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Increase in homeless numbers in Masterton

Factors including the increased cost of renting have led to an increase in homelessness and hunger in Masterton since Christmas.

Wairarapa Community Centre coordinator Beverley Jack said she has seen an increase in the number of homeless people making use of the centre’s meal service.

On Christmas Day, the Community Kitchen service of the Food Resilience Wairarapa Programme provided 20 meals for homeless whānau; since then, those numbers have increased to 30 meals on Wednesdays, and 20 meals on Fridays.

Jack said that not only are people not able to afford to feed themselves, but they are also unable to find accommodation.

“We don’t have anywhere for them to sleep.”

Jack attributed rising homelessness to a combination of factors but said high rental costs have had a huge impact.

Jack recalled that, up to 20 years ago, the area had two landlords who owned older villas that were divided into flats with cheaper rent.

She said that while it wasn’t good housing, it was what people could afford and gave them somewhere to live.

After the government’s Healthy Homes Standards were passed in 2019, Jack noticed that such landlords sold their properties because they couldn’t afford the upgrades required to meet the new standards.

“The minute that happened, houses were sold. That’s when we saw rents go up,” she said, noting that this coincided with an observable increase in people coming in for services such as free meals.

Jack added that there isn’t enough emergency housing in Masterton for the growing number of homeless people, and she is worried they won’t have anywhere to sleep in winter.

Most of the homeless people in Masterton are men because women have more services available to them, she said.

Some people sleeping rough have been through a relationship break-up, but while the women may have found temporary accommodation, men often had nowhere to go.

Drug and alcohol addiction problems are another factor that complicates finding housing for people.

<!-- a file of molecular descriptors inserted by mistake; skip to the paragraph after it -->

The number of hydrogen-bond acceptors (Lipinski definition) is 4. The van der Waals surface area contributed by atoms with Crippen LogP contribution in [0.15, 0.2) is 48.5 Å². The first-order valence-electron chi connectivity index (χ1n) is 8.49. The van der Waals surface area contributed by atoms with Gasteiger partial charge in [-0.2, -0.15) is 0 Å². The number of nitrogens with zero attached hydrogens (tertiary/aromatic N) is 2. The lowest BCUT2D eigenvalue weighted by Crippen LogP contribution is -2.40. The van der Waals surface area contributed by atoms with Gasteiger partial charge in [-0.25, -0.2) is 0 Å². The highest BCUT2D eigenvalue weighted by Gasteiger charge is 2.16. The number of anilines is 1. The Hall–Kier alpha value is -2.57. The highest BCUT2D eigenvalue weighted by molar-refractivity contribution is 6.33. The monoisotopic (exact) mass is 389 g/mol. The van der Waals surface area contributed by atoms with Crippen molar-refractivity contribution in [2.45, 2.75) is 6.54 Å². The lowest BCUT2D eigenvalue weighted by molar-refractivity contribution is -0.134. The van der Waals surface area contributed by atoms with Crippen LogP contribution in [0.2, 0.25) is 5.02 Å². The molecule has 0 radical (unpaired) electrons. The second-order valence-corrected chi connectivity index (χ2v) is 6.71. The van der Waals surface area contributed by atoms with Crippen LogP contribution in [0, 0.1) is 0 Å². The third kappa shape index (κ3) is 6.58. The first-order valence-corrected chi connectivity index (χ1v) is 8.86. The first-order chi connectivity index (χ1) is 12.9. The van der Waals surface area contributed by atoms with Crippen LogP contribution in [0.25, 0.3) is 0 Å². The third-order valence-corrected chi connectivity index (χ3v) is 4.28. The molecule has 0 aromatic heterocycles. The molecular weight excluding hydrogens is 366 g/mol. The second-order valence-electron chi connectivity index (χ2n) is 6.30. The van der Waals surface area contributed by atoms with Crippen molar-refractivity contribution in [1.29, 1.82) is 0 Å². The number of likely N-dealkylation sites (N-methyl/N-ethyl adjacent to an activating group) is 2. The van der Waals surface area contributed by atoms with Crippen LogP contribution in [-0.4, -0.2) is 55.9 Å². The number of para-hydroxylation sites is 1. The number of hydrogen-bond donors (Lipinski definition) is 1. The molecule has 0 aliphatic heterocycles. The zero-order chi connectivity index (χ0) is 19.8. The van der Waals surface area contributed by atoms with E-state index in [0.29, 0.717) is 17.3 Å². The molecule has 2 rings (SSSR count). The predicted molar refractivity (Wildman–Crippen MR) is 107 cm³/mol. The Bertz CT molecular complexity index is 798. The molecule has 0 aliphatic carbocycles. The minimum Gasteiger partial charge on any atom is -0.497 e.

If people are on the Ministry for Social Development [MSD] housing register, they can access transition housing and other linked services, Jack said, but people with drug and alcohol addiction problems had more difficulty finding emergency housing.

If they get into transition housing such as motels, they can get kicked out for using drugs and alcohol.

Substance abuse is also a contributing factor to people ending up on the street and has “a roll-on effect,” Jack said, with job losses and the increased cost of living also putting more pressure on relationships and family life.

“That’s why these wrap-around services are needed.”

That said, people need to be ready to accept help.

Addiction services like Pathways Masterton and Te Rau Ora reflect the support for vulnerable residents, and many community members want to help those in need but don’t know how or feel scared to approach people directly, so they give indirectly through their time, Jack said – “It’s a very generous community.”

The Wairarapa Community Centre Trust [WCCT] community kitchen programme – one of three services in WCCT’s community food resilience programme – has more than 100 volunteers cooking meals to serve people in need.

Kim’s Way, a night shelter being built on Bannister Street, will provide hot meals, a shower, and a place to sleep for the night for people who may be under the influence of drugs or alcohol when it is completed.

It is estimated the shelter will be open mid-year.

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